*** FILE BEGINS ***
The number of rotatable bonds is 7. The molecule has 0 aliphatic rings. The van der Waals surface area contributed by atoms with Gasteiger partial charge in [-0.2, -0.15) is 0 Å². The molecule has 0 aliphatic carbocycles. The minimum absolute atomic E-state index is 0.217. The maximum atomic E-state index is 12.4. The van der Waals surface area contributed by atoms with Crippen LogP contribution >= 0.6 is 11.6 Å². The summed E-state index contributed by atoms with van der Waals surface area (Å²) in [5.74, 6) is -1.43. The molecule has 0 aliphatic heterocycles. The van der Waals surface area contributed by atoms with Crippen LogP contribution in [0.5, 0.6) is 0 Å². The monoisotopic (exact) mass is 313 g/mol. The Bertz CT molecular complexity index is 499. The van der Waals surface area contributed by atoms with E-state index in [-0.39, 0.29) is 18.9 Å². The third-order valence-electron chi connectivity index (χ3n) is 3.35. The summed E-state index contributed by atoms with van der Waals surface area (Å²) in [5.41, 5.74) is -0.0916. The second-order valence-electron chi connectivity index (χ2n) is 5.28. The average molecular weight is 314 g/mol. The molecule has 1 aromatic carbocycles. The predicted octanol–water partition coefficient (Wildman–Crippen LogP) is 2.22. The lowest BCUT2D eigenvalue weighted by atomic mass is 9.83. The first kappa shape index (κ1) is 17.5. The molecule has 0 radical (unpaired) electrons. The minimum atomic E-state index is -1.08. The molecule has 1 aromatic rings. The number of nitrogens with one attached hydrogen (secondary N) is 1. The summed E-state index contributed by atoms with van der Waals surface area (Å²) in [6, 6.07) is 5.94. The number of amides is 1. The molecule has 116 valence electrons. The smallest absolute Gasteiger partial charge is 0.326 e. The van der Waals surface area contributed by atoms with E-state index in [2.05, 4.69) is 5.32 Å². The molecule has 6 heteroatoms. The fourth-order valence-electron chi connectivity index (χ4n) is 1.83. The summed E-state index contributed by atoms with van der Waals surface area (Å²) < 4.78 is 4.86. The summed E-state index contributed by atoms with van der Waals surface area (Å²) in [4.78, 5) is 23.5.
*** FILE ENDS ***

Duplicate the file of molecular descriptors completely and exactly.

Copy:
The number of rotatable bonds is 7. The molecule has 0 aliphatic rings. The van der Waals surface area contributed by atoms with Gasteiger partial charge in [-0.2, -0.15) is 0 Å². The molecule has 0 aliphatic carbocycles. The minimum absolute atomic E-state index is 0.217. The maximum atomic E-state index is 12.4. The van der Waals surface area contributed by atoms with Crippen LogP contribution >= 0.6 is 11.6 Å². The summed E-state index contributed by atoms with van der Waals surface area (Å²) in [5.74, 6) is -1.43. The molecule has 0 aliphatic heterocycles. The van der Waals surface area contributed by atoms with Crippen LogP contribution in [0.5, 0.6) is 0 Å². The monoisotopic (exact) mass is 313 g/mol. The Bertz CT molecular complexity index is 499. The van der Waals surface area contributed by atoms with E-state index in [-0.39, 0.29) is 18.9 Å². The third-order valence-electron chi connectivity index (χ3n) is 3.35. The summed E-state index contributed by atoms with van der Waals surface area (Å²) in [5.41, 5.74) is -0.0916. The second-order valence-electron chi connectivity index (χ2n) is 5.28. The average molecular weight is 314 g/mol. The molecule has 1 aromatic carbocycles. The predicted octanol–water partition coefficient (Wildman–Crippen LogP) is 2.22. The lowest BCUT2D eigenvalue weighted by atomic mass is 9.83. The first kappa shape index (κ1) is 17.5. The molecule has 0 radical (unpaired) electrons. The minimum atomic E-state index is -1.08. The molecule has 1 aromatic rings. The number of nitrogens with one attached hydrogen (secondary N) is 1. The summed E-state index contributed by atoms with van der Waals surface area (Å²) in [6, 6.07) is 5.94. The number of amides is 1. The molecule has 116 valence electrons. The smallest absolute Gasteiger partial charge is 0.326 e. The van der Waals surface area contributed by atoms with E-state index in [2.05, 4.69) is 5.32 Å². The molecule has 6 heteroatoms. The fourth-order valence-electron chi connectivity index (χ4n) is 1.83. The summed E-state index contributed by atoms with van der Waals surface area (Å²) < 4.78 is 4.86. The summed E-state index contributed by atoms with van der Waals surface area (Å²) in [4.78, 5) is 23.5.